Coast Guard rescues two men near Ashtabula

9th Coast Guard District NewsCLEVELAND—A rescue boatcrew from Coast Guard Station Ashtabula, Ohio, rescued two men in Lake Erie after their 27-foot pleasure craft capsized near the mouth of the Ashtabula River, Thursday evening.

The two men, ages 33 and 51, shot a red flare into the air, and an individual on shore notified the Coast Guard at about 8:45 p.m. Their names are not being released.

Both men were wearing life jackets.

The boatcrew from Station Ashtabula launched aboard a 33-foot Special Purpose Craft-Law Enforcement and arrived on scene at about 9 p.m. Both men were brought aboard the SPC-LE and confirmed that they had shot the flare after capsizing. They were transferred to emergency medical services in good condition.

At the time of the incident, on-scene weather conditions were reported to be 15-knot winds and 2-foot waves, with a water temperature of 78 degrees.

The vessel, which reportedly had about 40 gallons of gasoline onboard, is scheduled to be removed from the water by commercial salvage. Coast Guardsmen from Marine Safety Unit Cleveland will confirm that no pollutants have entered the water.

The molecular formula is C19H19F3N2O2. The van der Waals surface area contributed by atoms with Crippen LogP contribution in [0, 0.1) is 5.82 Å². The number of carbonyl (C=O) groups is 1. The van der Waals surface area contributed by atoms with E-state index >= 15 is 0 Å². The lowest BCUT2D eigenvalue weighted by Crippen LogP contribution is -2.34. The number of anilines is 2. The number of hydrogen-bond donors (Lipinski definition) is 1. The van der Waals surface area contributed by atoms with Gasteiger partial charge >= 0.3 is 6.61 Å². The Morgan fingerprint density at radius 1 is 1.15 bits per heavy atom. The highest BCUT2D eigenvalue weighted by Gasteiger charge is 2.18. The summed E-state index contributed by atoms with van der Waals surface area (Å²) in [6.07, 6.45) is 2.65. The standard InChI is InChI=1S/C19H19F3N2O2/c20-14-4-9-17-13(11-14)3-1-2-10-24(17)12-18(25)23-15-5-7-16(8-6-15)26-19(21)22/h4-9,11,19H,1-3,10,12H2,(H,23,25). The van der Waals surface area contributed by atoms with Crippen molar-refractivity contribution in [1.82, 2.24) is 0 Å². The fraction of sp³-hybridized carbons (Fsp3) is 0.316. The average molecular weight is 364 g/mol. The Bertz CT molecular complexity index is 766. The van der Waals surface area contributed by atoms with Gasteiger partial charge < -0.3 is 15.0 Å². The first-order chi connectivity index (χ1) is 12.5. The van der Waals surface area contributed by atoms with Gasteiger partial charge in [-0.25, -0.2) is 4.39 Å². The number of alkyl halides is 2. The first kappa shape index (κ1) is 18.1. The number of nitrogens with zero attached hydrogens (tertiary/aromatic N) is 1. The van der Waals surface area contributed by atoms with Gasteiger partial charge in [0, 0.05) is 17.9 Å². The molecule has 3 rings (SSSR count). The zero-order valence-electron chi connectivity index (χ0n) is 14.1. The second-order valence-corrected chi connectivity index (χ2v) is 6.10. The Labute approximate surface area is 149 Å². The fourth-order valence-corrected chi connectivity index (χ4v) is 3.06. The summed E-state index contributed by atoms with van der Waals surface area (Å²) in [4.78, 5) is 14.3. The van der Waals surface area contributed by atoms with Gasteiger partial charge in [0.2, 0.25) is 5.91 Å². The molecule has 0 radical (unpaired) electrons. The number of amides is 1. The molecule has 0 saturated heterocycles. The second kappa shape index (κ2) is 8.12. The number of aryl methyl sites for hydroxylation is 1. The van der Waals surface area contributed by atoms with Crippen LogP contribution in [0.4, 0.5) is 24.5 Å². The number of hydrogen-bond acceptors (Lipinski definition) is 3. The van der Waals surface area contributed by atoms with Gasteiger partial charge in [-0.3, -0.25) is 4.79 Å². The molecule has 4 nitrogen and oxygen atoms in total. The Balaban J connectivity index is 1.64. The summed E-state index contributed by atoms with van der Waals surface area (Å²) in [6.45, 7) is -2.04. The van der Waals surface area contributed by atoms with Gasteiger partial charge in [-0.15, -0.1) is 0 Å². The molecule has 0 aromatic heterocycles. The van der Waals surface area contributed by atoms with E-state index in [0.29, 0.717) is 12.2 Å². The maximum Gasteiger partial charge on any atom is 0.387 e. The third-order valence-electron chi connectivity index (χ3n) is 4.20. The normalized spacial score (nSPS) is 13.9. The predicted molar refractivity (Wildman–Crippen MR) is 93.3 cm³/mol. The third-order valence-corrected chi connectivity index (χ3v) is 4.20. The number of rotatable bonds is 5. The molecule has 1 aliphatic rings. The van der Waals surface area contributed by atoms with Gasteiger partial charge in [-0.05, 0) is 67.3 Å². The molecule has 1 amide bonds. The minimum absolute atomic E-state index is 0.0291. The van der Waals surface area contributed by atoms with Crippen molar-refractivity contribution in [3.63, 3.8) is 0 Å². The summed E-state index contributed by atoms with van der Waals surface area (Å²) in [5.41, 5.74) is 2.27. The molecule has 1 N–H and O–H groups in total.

The Coast Guard encourages all mariners to carry visual distress signals while on the water. In accordance with federal law, recreational boats 16 feet and longer are required to carry visual distress signals such as flares, smoke signals or non-pyrotechnic devices, and vessels 12 meters or longer are required to carry sound-producing devices such as whistles, bells and gongs. State and local laws may require further safety equipment.

In this case, the mariners exhibited appropriate use of emergency distress signaling. However, too often, boaters fire off flares for non-emergency situations, such as for entertainment purposes or to dispose of expired flares. Firing flares in non-emergency situations can result in unnecessary searches by rescue crews, risking lives and costing taxpayers hundreds or thousands of dollars. Contact your local Coast Guard unit, marina or fire department to inquire about appropriate disposal of expired flares.

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